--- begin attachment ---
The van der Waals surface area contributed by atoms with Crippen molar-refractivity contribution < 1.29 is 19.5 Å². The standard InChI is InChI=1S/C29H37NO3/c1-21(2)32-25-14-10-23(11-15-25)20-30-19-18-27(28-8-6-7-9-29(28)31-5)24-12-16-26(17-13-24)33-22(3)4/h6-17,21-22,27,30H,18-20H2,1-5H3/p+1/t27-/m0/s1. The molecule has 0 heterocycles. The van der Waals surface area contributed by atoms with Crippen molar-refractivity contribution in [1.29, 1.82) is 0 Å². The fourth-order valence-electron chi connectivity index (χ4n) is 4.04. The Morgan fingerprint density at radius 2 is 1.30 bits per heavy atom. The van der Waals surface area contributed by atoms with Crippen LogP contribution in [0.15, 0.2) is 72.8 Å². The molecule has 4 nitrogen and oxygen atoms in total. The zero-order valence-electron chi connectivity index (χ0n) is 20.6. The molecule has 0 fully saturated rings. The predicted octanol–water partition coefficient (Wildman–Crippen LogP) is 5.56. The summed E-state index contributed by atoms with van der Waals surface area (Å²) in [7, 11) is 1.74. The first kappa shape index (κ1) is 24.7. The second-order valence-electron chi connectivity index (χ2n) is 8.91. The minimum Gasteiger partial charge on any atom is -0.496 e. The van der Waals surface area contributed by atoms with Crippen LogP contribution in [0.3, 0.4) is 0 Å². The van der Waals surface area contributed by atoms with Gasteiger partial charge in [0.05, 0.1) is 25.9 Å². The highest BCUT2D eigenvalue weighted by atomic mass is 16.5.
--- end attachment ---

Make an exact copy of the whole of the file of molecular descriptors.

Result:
The van der Waals surface area contributed by atoms with Crippen molar-refractivity contribution < 1.29 is 19.5 Å². The standard InChI is InChI=1S/C29H37NO3/c1-21(2)32-25-14-10-23(11-15-25)20-30-19-18-27(28-8-6-7-9-29(28)31-5)24-12-16-26(17-13-24)33-22(3)4/h6-17,21-22,27,30H,18-20H2,1-5H3/p+1/t27-/m0/s1. The molecule has 0 heterocycles. The van der Waals surface area contributed by atoms with Crippen molar-refractivity contribution in [1.29, 1.82) is 0 Å². The fourth-order valence-electron chi connectivity index (χ4n) is 4.04. The Morgan fingerprint density at radius 2 is 1.30 bits per heavy atom. The van der Waals surface area contributed by atoms with Crippen LogP contribution in [0.15, 0.2) is 72.8 Å². The molecule has 4 nitrogen and oxygen atoms in total. The zero-order valence-electron chi connectivity index (χ0n) is 20.6. The molecule has 0 fully saturated rings. The predicted octanol–water partition coefficient (Wildman–Crippen LogP) is 5.56. The summed E-state index contributed by atoms with van der Waals surface area (Å²) in [7, 11) is 1.74. The first kappa shape index (κ1) is 24.7. The second-order valence-electron chi connectivity index (χ2n) is 8.91. The minimum Gasteiger partial charge on any atom is -0.496 e. The van der Waals surface area contributed by atoms with Crippen LogP contribution in [0.3, 0.4) is 0 Å². The van der Waals surface area contributed by atoms with Gasteiger partial charge in [0.05, 0.1) is 25.9 Å². The highest BCUT2D eigenvalue weighted by atomic mass is 16.5.